Halliburton, HIV, & Hypocrisy genre: Little Red Ribbon-Hood & Polispeak

In the run up to the election of George W. Bush, he was touted by his handlers as a compassionate conservative. He vowed to be a uniter, not a divider, to oppose nation building, and to restore integrity to the White House. As he enters his sixth year in office, many see this President as a study in contradictions. There are numerous examples to demonstrate this assertion. Two are particularly well suited. One is the result of a war of choice in Iraq and the other is a war of necessity in the battle to combat HIV/AIDS. Both have far reaching consequences for the people they impact. Exploring the political calculations is essential to understanding the contradictions that surround this President.   

Since the fall of Baghdad and the initiation of the rebuilding of Iraq, the company with close ties to Vice President Cheney, Halliburton, through subsidiary Kellog, Brown, & Root (KBR), has been awarded contracts worth in the range of $10 to $12 billion. Approximately twenty-five percent (25%) of this amount was awarded as a no-bid contract. The bulk of the remaining contracts were negotiated as cost-plus contracts which guarantees a profit margin regardless of strict and effective cost management and oversight. Halliburton has been under intense scrutiny and criticism for accounting errors and other questionable appropriation procedures. The government in 2004, under intense pressure from Halliburton critics, also withheld the payment of $186 million in payments for food services in 2004 after accusations that the company had billed more meals than actually provided. The company was also fined $7.5 million in 2004 by the Securities and Exchange Commission for failing to disclose a change in accounting practices. It was reported in January 2006 that Halliburton intends to sell a minority share in KBR through a stock IPO. News of the reported offering sent share prices up nearly 5 percent to slightly less than $80 dollars per share.

The program to rebuild Iraq has garnered extensive criticism from political opponents of the President and Vice President, but also from lesser sized contractors who felt shut out of the process. Iraqi contractors also voiced concerns. Local companies, with Iraqi employees in need of work after the fall of the Hussein regime, were often excluded from the contracting process, thereby limiting the amount of reconstruction funding available to actually impact and improve the devastated Iraqi economy. The administration has maintained that very few contractors were equipped to take on the significant tasks needed to rebuild Iraq. Further, they argued that KBR, by taking on the projects, was working under extreme conditions at great risk to their employees which warranted monetary consideration under the contracts. Consequently, the vast majority of contracts were awarded to KBR while most of the remaining awards went to a handful of large American companies.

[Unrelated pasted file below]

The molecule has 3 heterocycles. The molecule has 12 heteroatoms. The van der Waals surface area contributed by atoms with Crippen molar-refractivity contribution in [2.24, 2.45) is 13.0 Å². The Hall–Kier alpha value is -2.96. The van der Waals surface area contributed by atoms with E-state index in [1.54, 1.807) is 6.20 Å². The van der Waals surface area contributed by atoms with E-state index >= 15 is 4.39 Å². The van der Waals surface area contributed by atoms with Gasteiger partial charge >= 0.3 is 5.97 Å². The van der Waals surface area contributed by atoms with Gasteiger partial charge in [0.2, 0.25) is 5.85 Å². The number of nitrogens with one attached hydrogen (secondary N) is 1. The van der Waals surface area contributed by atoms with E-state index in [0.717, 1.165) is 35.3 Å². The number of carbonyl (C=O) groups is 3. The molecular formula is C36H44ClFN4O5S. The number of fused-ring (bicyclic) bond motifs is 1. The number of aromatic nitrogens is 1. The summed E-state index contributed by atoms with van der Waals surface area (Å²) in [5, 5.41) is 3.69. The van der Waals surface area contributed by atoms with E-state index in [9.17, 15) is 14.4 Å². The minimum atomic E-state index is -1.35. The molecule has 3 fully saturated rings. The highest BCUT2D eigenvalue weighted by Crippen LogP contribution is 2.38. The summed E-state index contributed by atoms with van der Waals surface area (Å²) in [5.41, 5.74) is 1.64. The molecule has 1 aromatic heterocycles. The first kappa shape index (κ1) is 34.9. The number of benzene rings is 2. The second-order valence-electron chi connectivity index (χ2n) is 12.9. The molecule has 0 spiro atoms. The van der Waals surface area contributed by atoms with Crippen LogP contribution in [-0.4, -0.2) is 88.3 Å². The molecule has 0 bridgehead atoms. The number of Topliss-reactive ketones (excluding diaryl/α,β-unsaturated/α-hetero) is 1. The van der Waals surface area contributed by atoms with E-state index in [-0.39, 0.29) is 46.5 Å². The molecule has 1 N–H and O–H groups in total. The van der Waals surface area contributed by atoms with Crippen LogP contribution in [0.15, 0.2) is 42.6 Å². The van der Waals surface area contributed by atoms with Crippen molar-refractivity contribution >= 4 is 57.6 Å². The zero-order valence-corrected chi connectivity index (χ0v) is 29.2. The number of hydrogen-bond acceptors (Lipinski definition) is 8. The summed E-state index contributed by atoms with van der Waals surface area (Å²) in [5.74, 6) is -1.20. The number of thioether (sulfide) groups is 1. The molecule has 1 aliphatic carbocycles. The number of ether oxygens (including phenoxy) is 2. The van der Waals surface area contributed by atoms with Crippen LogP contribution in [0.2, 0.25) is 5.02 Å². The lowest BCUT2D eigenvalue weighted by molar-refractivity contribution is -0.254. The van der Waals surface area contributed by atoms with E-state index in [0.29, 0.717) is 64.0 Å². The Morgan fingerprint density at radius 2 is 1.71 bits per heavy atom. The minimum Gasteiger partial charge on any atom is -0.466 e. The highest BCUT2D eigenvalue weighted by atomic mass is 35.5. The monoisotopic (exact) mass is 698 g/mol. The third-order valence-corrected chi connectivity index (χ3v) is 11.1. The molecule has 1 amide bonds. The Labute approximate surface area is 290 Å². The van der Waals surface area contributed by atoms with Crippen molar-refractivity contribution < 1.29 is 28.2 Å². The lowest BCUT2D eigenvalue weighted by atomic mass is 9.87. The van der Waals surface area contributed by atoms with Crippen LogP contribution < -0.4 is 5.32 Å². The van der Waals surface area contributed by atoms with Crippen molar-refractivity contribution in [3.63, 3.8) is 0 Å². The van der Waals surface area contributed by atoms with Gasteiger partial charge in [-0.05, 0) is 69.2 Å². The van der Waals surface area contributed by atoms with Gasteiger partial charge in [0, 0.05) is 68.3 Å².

During this same time frame the President announced a $15 billion dollar initiative over five years to combat HIV. The program has been slow to mobilize and received international criticism when far short of the expected first $3 billion was allocated during the first year. The administration defended the slow funding, contending that a network to provide services and distribute medications needed to be implemented before the money could be used effectively. Many in the HIV funding and services community disagreed with this assessment but, aside from criticism, little could be done to accelerate the administrations position. Funding has since accelerated in the subsequent years, albeit not to the levels anticipated when the program was announced, however the criticism has shifted to a new front. Critics now contend that the administration's focus on funding abstinence programs rather that condom usage, coupled with the preferential awarding of contracts to religious groups, has the potential to limit the effectiveness of the much needed resources.

The Associated Press reports some interesting data that provides a glimpse into the administrations efforts to target awards to lesser known and established, as well as nontraditional aid providers. An aggressive effort is underway to find new religious and church based partners that share the administrations message of abstinence. Awarding money to new groups with little AIDS experience has been met with skepticism by a number of the larger, secular, and more established providers. Awarding money to new groups with little AIDS experience has been met with skepticism by a number of the larger, secular, and more established providers. Currently, nearly a quarter of the funding is going to these smaller fledgling organizations and experts warn that their lack of AIDS experience and expertise may diminish the impact of long sought and much needed funding dollars. There are indications that the administration, rather than considering these concerns, intends to expand their directive. The New Partners Initiative has earmarked $200 million for church and community groups. Some of these groups have experience in Africa but not necessarily with HIV and others have no governmental grant history. While the results of this AIDS initiative remain inconclusive, it's undeniably an important and significant effort in the fight against AIDS. Progress has been made and few would assert that the program is failing or will eventually fail. However, there are many AIDS experts who contend that the abstinence emphasis doesn't address the social and cultural realities of many of the regions receiving such assistance. This criticism is muted by the fact that any funding is seen as an improvement.